the owner? He’s boosting his credit score using Credit Cards: Every day I use my card. If I pay the bill in full or part of the bill my credit score goes up. I’m building credit while I’m using that credit card. Damon’s Take: Take note of the words “if and or.” It implies two things. 1. He doesn’t always pay the balance in full every month. Meaning he’s hit with a double digit interest rate. 2. What “if” he doesn’t pay “or” he can’t pay —what happens to his credit score then? Answer: It drops! Zero Liability when using Credit Cards: I’ll do everything to protect my personal information but if tomorrow somebody gets my card number and charges $1 million on my Credit Card. By Federal Law, my liability is zero. I have no liability. When you use your Debit Card, every time you reach for it, you’re exposing the money sitting in your account. The only person is going to get robbed is you. When you use your debit cards, you can use it for the next 50 years—20 times per day and you will not raise your credit score. When you use your debit card, you are liable up to a certain amount and it takes a while for you to get your debit card fixed. Damon’s Take: There’s zero liability protection available to both Credit Card and Debit Card users. The maximum liability with a credit card is $50. The maximum liability with a debit card is $500. With a debit card, it’s important that you report your card stolen or fraudulent activity right away. The sooner you report, the less you’ll be person-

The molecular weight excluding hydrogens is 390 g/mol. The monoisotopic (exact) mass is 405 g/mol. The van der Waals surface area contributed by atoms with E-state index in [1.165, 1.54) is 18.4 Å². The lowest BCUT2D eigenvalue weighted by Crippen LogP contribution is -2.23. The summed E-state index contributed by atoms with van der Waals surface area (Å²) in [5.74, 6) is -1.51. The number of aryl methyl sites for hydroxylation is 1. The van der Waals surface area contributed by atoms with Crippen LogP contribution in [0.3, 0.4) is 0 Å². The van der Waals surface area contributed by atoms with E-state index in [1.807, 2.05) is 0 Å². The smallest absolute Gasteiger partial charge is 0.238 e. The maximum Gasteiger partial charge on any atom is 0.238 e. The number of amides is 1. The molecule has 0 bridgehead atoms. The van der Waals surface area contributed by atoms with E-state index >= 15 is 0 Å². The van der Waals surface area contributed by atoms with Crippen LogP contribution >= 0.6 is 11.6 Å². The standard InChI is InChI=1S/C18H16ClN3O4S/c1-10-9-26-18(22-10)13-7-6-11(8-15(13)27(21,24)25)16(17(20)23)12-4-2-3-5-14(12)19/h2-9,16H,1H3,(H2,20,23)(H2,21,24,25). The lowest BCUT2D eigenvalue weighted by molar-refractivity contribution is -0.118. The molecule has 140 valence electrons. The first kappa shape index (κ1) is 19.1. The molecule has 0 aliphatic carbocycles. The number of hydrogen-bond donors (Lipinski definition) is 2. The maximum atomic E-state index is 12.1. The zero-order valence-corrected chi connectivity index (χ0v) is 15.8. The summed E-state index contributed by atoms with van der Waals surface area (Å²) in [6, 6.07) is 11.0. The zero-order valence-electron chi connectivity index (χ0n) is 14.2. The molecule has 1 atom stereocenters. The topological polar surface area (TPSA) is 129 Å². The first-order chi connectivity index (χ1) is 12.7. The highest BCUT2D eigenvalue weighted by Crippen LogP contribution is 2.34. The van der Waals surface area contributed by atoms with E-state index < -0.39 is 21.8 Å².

ally liable for. Put that in perspective. You’re more prone to notice lost/stolen or fraudulent activity on a debit card than you would on a credit card—because your personal money is on the line. Lastly, he’s right, if fraudulent activity occurs on your debit card vs your credit card, a portion of your money is tied up while it’s under investigation. What he failed to mention is the probability of the event actually occurring. Suffice to say you’re more likely to run up piles of debt on a credit card than you are to be a victim of fraudulent activity on a debit card. Generational Debt: I had three sons that went to college. I gave them all credit cards. No debit cards. I guaranteed the card. Since I guaranteed the card, three things have taken place. 1. The bills come to me. I’m responsible for the bill. If you spend a lot of time in the bar, I’m going to know that. 2. Whatever amount I want you to spend while you’re at school, I set that limit. 3. Every month I pay the bill, it will boost your credit score. When you get out of college, if you want to buy a house, car, or condo, you’re not going to need me to cosign for you. One of the best things you can do is teach them to use credit early and build credit in their name. Damon’s Take: Saving money is the cornerstone of sound money management and wealth-building. The best thing you can do is stress to your child the importance of saving. If you’re an avid believer in helping your child build their credit score, here’s an idea— get a secured credit card. It’s a credit card that is secured with money saved. It will help establish and build credit—but if you can’t pay, the money securing the credit card will pay the balance—thus avoid account going in collection.